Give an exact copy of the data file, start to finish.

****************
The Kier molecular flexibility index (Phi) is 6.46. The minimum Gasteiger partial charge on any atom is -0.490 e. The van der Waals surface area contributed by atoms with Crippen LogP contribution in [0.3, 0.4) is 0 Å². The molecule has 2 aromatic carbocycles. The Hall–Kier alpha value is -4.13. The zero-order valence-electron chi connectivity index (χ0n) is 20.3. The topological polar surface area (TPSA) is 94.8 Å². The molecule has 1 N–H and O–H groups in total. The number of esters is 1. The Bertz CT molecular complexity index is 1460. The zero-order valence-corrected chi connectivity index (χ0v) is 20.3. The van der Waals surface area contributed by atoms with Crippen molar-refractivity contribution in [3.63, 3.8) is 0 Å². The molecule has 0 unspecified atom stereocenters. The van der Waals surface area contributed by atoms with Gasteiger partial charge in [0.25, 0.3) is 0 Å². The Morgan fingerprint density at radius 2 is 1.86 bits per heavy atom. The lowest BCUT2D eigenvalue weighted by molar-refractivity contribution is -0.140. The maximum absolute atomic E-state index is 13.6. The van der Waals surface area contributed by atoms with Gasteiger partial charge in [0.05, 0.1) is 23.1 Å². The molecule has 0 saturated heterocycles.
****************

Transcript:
The Kier molecular flexibility index (Phi) is 6.46. The minimum Gasteiger partial charge on any atom is -0.490 e. The van der Waals surface area contributed by atoms with Crippen LogP contribution in [0.3, 0.4) is 0 Å². The molecule has 2 aromatic carbocycles. The Hall–Kier alpha value is -4.13. The zero-order valence-electron chi connectivity index (χ0n) is 20.3. The topological polar surface area (TPSA) is 94.8 Å². The molecule has 1 N–H and O–H groups in total. The number of esters is 1. The Bertz CT molecular complexity index is 1460. The zero-order valence-corrected chi connectivity index (χ0v) is 20.3. The van der Waals surface area contributed by atoms with Crippen molar-refractivity contribution in [3.63, 3.8) is 0 Å². The molecule has 0 unspecified atom stereocenters. The van der Waals surface area contributed by atoms with Gasteiger partial charge in [0.25, 0.3) is 0 Å². The Morgan fingerprint density at radius 2 is 1.86 bits per heavy atom. The lowest BCUT2D eigenvalue weighted by molar-refractivity contribution is -0.140. The maximum absolute atomic E-state index is 13.6. The van der Waals surface area contributed by atoms with Gasteiger partial charge in [0.05, 0.1) is 23.1 Å². The molecule has 0 saturated heterocycles.